Oliver is the Gilkison’s miracle baby. He was born February 3, 2009. He has surpassed all odds and expectations set before him. Though there were no signs of problems during the pregnancy, Oliver was not breathing upon birth. He was revived, but still suffered from breathing difficulty during his first few weeks of life. While napping, Oliver would stop breathing and turn blue. As the episodes began happening more frequently, Oliver’s pediatrician recommended that he see a pulmonologist at Riley Hospital for Children.
Upon arriving at the pulmonologists door with our stories of “blue” spells and having a few spells in the office the Dr. sent us off for a sleep study. The sleep study was supposed to last a full 3 hours. After 2 hours they stopped the study and admitted us directly into the PICU. Over the next few days we endured a whirlwind of doctors and theories, but the common thread was that Oliver had obstructive apnea. They did a bronchoscope and determined that he had laryngomalacia, and a few days later he had supraglottoplasty. Oliver showed improvement in many ways. However, a week after the supraglottoplasty surgery he had a follow up sleep study, and to our surprise he still had numerous apneas. That was the first time the tracheotomy or trach was mentioned. They did see that he was improving in person even though he was declining on paper, and decided that we could go home for the weekend with the promise to return the following Monday for another sleep study.
We were confident Oliver was making a turn around. We were wrong! His sleep study got worse. Oliver had more obstructions, longer apneas, and higher CO2 levels. Another concern was that he was not hyperventilating despite his elevated CO2 levels. Oliver was immediately admitted, on March 16, 2009, since it appeared that Oliver was asphyxiating himself. The doctors ran several tests to look for causes of the apneas and obstructions other than floppy airway. The geneticists and metabolic doctors told us they didn’t see anything too out of the ordinary, but that they would be watching. Neurology thought that it wasn’t brain related and the pulmonary team thought that it might be a genetic condition called Ondine’s curse. The true problem was that Oliver had serious issues and no proponent to point at. During Oliver’s stay we watched his condition worsen. The rule of thumb is that when a nurse walks fast, you worry; when they run, you panic. He was making the nurses run as he frequently set off his alarms.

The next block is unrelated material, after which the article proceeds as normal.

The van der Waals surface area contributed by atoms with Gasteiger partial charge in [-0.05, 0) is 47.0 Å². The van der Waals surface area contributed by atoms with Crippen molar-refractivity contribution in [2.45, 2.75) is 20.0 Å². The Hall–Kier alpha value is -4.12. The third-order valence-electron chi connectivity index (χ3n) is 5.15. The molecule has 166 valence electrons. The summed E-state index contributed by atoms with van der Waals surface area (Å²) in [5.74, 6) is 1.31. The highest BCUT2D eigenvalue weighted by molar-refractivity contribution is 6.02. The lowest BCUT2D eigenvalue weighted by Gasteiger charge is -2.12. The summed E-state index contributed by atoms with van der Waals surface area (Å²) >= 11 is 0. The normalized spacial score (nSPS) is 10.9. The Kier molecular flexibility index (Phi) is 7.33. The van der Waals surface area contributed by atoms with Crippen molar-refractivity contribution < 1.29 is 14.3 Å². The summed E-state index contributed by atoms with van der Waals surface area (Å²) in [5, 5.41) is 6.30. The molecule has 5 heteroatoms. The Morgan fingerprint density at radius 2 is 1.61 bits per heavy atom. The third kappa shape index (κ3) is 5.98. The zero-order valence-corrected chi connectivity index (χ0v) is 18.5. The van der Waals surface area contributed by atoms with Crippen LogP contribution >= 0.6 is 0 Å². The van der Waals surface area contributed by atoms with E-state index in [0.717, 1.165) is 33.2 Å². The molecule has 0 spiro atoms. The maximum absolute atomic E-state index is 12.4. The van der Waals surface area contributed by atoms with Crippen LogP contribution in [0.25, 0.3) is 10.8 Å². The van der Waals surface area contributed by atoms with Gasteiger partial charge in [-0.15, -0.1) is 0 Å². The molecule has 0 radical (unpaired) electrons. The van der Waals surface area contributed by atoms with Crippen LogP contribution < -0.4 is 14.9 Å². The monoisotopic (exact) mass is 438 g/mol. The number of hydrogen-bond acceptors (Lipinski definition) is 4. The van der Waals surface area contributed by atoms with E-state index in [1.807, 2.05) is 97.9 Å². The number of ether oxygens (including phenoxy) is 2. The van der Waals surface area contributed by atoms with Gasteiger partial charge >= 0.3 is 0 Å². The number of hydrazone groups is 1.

After doing one last consultation with all the different departments and exhausting all of our options, we agreed to the tracheotomy. Oliver had his tracheotomy at 1:30pm on April 8th. A few hours after his surgery, he was breathing on his own and feeding normally. Finally, we thought problem solved. This was only the beginning of the next chapter in our story. The next evening after the trach was placed; Andy was at Oliver’s bedside and noticed he wasn’t acting normal. A few minutes later Oliver had a seizure and stopped breathing for 20 minutes. Fortunately, the nurses were able to stabilize him by putting him on the ventilator (April 9, 2009).
This was a major step backwards for us. Oliver let the vent do all the work for about 24 hours until the results of a blood test indicated he was extremely anemic. Oliver received a blood transfusion that gave his breathing a jump-start. However, his breaths were still very shallow and inefficient. The purpose of the ventilator was to give him bigger more efficient breaths, rather than breathing for him as before. A week after the trach Oliver had a follow up sleep study. On the positive side of things, he only had a few brief apneas, which allowed the doctors to rule out central apneas. The study also indicated Oliver still had very high carbon dioxide levels, and was breathing very rapidly and in a shallow manner. As a result of this and the previous events, the doctors told us Oliver would stay on the ventilator for an indeterminate amount of time. Oliver has since been given albuterol, which has brought his carbon dioxide levels down and given him steady strong breaths.
Oliver was sent home on the ventilator after every test came back negative for why Oliver was experiencing breathing troubles. Because they did not have a diagnosis, they could not give us a prognosis. Oliver came off of the vent Christmas of 2009! He had his trach until March of 2010. His stoma had not closed on its own so in the summer of 2011 it was surgically closed. While in surgery to close the stoma they took a muscle biopsy of his thigh. This biopsy confirmed that he had mitochondrial myopathy complex one deficiency (Mito: A neuromuscular disease that is progressive in its degeneration.) This then explained all of his breathing problems, and now his autism but even with this diagnosis we do not know all of what is to come for Oliver’s future. So we move forward blindly only with the knowledge that this is Oli’s journey and lucky are those that can share it with him.